The sequence will continue to decay over the next month, which means there will be fewer earthquakes. Earthquakes above M3 may be felt by those in the area, and occasional spikes in activity may be accompanied by additional M4 or larger earthquakes, but with none larger than the M5.3 mainshock. While all earthquake sequences decay over time, there are several other possible outcomes, which are listed next.
  2. Scenario #2 (less likely than Scenario #1 but possible with 5-10% chance):
    A similar sized or larger earthquake than the M5.3 mainshock may occur. This situation is often referred to as a “doublet” when a similar sized earthquake follows the original earthquake that kicked off the sequence. Doublets have occurred in places around the world, but they are not very common.
  3. Scenario #3 (the least likely scenario but still possible with less than 1% chance):
    A much larger earthquake than M5.3 could occur, up to and including the M7 range, in which case we would call what has happened prior to any larger earthquake a foreshock sequence. We have seen this happen in other places around the world, with the most notable being L’Aquila, Italy in 2009. It is important to understand that this is a highly unlikely scenario, but we cannot ignore the possibility of this occurring.

This forecast is for one month, but the sequence may continue past that timeframe. The probabilities will be updated periodically.

What You Can Do About the Earthquakes

If you feel an earthquake, remember to: Drop, Cover, and Hold On. An earthquake may feel small at the beginning but can build in shaking intensity very quickly, so it is best to take the precaution in small earthquakes, as well as larger ones. Preparing for earthquakes is also important - see our Earthquake Preparedness resources. Earthquakes don’t give us any warning that they are coming, so it is important to be prepared for them just in case.

What Scientists are Doing to Learn More About These Earthquakes

Due to its remote location, there is a lot to be learned yet about this sequence. We are working with scientists and students at Utah State University, University of Idaho, and other institutions to get a better understanding of the geologic processes causing these earthquakes. We are assisting with a program of research to determine areas that are most affected, any changes in local hot springs, and other issues.

What Fault is Causing All This Shaking?

We aren’t certain which fault these earthquakes are occurring on, but we have some strong suspects. The specific fault responsible for this earthquake and the subsequent aftershocks is currently under study by the USGS and scientists at Utah State University. Science investigation teams are getting out in the field to deploy temporary seismic instruments and find out more information about the causes and consequences of this earthquake swarm.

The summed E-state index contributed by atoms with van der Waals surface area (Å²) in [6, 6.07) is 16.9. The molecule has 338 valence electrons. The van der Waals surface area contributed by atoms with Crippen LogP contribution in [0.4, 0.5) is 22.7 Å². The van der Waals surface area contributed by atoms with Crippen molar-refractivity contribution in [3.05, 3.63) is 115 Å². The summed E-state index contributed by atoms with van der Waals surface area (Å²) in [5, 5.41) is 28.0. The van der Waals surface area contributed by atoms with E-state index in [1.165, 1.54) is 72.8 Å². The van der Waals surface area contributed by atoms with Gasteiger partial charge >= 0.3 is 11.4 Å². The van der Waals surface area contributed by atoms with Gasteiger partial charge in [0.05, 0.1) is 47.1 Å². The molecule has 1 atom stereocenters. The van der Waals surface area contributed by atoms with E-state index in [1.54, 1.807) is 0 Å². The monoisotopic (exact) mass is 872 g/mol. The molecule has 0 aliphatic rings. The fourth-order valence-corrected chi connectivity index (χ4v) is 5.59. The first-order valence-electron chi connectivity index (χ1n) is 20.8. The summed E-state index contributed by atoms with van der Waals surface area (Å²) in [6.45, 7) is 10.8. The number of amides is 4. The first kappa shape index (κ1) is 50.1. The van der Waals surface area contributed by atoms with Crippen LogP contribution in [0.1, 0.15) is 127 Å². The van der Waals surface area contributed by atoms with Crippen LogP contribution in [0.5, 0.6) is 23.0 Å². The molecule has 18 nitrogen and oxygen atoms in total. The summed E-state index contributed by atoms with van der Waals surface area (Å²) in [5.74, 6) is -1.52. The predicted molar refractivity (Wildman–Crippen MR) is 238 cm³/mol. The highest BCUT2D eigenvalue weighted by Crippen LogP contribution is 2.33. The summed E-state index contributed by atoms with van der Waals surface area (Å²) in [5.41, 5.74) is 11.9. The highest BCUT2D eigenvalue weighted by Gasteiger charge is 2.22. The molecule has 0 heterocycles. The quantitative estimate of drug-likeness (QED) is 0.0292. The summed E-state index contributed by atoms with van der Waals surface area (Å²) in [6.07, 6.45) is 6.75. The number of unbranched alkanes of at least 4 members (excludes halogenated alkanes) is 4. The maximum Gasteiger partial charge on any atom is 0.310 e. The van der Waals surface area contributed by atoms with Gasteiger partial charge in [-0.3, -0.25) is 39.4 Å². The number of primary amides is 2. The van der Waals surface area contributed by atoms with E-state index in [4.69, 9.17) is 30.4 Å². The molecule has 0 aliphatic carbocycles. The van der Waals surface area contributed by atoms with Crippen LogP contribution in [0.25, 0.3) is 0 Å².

Soda Springs Swarm

Preliminary multiple event relocations of the Soda Springs swarm as of September 16th. Earthquakes are colored by event date and the M5.3 event is noted as a red star. Earthquakes with improved hypocenters from data collected by rapidly deployed seismic stations are shown with dark circles. Location estimates from these earthquakes were used to improve location estimates of earlier events. Two cross-sections shown. Cross-section A demonstrates the migration of earthquakes to the south. (as of September 16, 2017) Click on image to view larger version. (Public domain.)

The geology of this area is intriguing and complex. The M5.3 earthquake and subsequent aftershocks occurred beneath the Aspen Range of southeastern Idaho, approximately 15 km (9.3 mi) SE of Soda Springs, Idaho, and 33 km (20 mi) north of Montpelier, Idaho. The basic geology of the region consists of folded and thrust-faulted rocks of Permian to Cretaceous age. These thrust faults shifted these rocks from west to east approximately 100 million years ago and created the mountains from southeastern Idaho to western Wyoming, a region termed the Idaho-Wyoming-Utah fold and thrust belt. Subsequent to this compression, the area has been subjected to east-west extension that has created active normal faults.

To the southwest, these faults are clearly seen (the Wasatch Fault, East/West Cache Faults and the East/West Bear Lake Faults). The West and East Bear Lake faults probably continue north of the lake. These two faults are responsible for the formation of these valleys, including the valley through which the Bear River flows from Montpelier to Soda Springs. These normal faults probably started moving several million years ago, and indicators of offset can be seen from Georgetown to east of Bear Lake. The current earthquake sequence could have occurred on one of these faults.

However, there are number of suspects in determining which fault is the main culprit. And indeed, there could be multiple faults at play - in fact, focal mechanisms suggest that several different faults are involved, because there are both normal and strike slip mechanisms. We hope to resolve this issue the coming weeks and months with additional scientific studies.

Teamwork Built this Forecast and the Science Investigation

We’d like to acknowledge our many hard-working partners in Utah State UniversityUniversity of UtahIdaho Geological SurveyYellowstone Volcano Observatory, and other institutions. We’d also like to acknowledge our colleagues in New Zealand, who worked hard in developing forecasts and scenarios in their country. Their hard work has inspired the development of these forecast scenarios.